Pedro Matos was born on the 11th January 1984.Though he was born in Madeira Island, he spent all his childhood and youth in Lisbon city,capital of Portugal.
His references are the work of photographers such as Tomas Ruff and Diane Arbus, Nan Goldin, Helmut Newton, Robert Mapletorpe, the design of La Chapelle and at last, but not the least, the reference of Steven Klein that floods Pedro Matos´ imaginary. (more…)
Archive for the ‘Photography’ Category
In June 2010, a team of scientists and intrepid explorers stepped onto the shore of the lava lake boiling in the depths of Nyiragongo Crater, in the heart of the Great Lakes region of Africa. The team had dreamed of this: walking on the shores of the world’s largest lava lake. Members of the team had been dazzled since childhood by the images of the 1960 documentary “The Devil’s Blast” by Haroun Tazieff, who was the first to reveal to the public the glowing red breakers crashing at the bottom of Nyiragongo crater. Photographer Olivier Grunewald was within a meter of the lake itself, giving us a unique glimpse of it’s molten matter. (more…)
In 2010, Iceland experienced an epic volcanic eruption that captured the attention of people worldwide. Eyjafjallajökull spewed ash into the air as experts warned that the tiny particles of rock, glass and sand contained in the ash cloud was sufficient to jam aircraft engines. European air traffic was at a standstill for weeks. (more…)
What is it about abandoned places that draws our interest and opens our imaginations? An empty, disused building simply seems to beckon passers-by, tempting us to step inside and take a look at what happens to structures once humans leave them behind. Photographer Matt Lambros heeds that call, exploring and photographing these mysterious empty spaces. His incredible photographs express all of the history, loneliness and hope that are inherent in abandoned places. (more…)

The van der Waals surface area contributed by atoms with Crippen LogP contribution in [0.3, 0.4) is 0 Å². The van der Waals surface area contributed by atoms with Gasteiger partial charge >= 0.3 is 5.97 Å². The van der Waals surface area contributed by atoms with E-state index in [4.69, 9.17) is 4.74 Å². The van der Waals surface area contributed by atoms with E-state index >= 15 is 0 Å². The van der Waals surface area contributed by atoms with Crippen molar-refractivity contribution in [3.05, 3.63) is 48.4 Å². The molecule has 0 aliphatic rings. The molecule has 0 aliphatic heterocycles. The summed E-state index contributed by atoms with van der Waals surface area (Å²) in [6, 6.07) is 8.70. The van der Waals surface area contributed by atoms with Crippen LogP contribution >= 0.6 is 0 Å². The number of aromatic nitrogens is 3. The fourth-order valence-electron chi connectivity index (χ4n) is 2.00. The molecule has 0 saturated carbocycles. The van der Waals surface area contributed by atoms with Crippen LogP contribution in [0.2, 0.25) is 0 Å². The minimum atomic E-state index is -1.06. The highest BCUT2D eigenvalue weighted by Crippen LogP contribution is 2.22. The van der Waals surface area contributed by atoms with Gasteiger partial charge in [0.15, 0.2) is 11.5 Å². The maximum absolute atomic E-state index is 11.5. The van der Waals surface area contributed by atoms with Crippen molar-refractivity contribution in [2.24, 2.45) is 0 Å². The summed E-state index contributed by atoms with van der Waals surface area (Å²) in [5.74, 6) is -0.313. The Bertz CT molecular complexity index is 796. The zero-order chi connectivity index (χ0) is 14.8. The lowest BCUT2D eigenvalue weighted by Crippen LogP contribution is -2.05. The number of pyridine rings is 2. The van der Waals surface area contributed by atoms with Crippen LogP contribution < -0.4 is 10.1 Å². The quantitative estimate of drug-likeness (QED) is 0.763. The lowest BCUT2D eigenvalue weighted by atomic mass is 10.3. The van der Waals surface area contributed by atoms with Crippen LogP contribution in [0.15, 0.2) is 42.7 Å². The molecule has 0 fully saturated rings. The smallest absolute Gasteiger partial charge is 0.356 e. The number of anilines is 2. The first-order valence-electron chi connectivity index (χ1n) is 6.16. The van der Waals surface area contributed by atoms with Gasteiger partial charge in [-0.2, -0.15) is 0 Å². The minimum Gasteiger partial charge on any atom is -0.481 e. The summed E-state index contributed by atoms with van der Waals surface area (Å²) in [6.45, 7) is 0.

The tenants of the big house on the network – the Bloggers – immortalized by the French photographer Gabriela Herman. A peek into the inner world and the real intent of some American bloggers writing in the darkness of their room. The popular virtual items show their face in honor of readers around the world. (more…)
Skerry is an underwater photo-journalist, who works primarily for National Geographic magazine, since 1998. National Geographic lists him among the legendary undersea photographers. Skerry does special assignments all over the world. He has also worked with Jacques Cousteau’s organization. He began by doing shipwreck photography in the waters off of New England Through his relationship with National Geographic he has now shifted to wildlife photography throughout the world. In so doing he has become passionate about sounding the alarm of the decline of the world’s fishing stocks. Brian Skerry has published. His book is entitled Successful Underwater Photography, by Brian Skerry and Howard Hall (more…)
Normal black-and-white photographs can bestow their subjects with a moody atmosphere, but the infrared version of the craft would do even Tim Burton’s fairytale landscapes proud. Here we have a watchful cat sitting regally in one picture while a walk in the woods is spiced up in the others. The tree root (bottom right) is highlighted perfectly within the blue-green grass.
Wonder and enchantment are two words that spring to mind when viewing the world through an infrared lens. Whatever your personal photography taste, there’s no question that infrared imagery spices up bland everyday life with a touch of the serene, and the surreal. (more…)
Renowned photographer Andrew Zuckerman travelled across four countries over a year to photograph the 74 birds which feature in his book, Bird. Using a mobile studio with a huge white background, New Yorker Zuckerman, 32, caught his feathery subjects with a high-definition camera as bird handlers coaxed them in front of his lens (more…)
The Danish designer Peter Orntoft has developed an interesting visual system that uses high-impact photographs to create infographics taste clean and simple. The project entitled Infographics in context, illustrated with pictures of the views of the Danish population on some important topics of interest. (more…)
Michael Kenna’s work has often been described as enigmatic, graceful and hauntingly beautiful much like the Japanese landscape. Kenna first visited Japan in 1987 for a one-person exhibition and was utterly seduced by the country’s terrain. Over the years he has traveled throughout almost the entire country constantly taking photographs. From these many treks the book Japan, featuring 95 of these photographs, was conceived. (more…)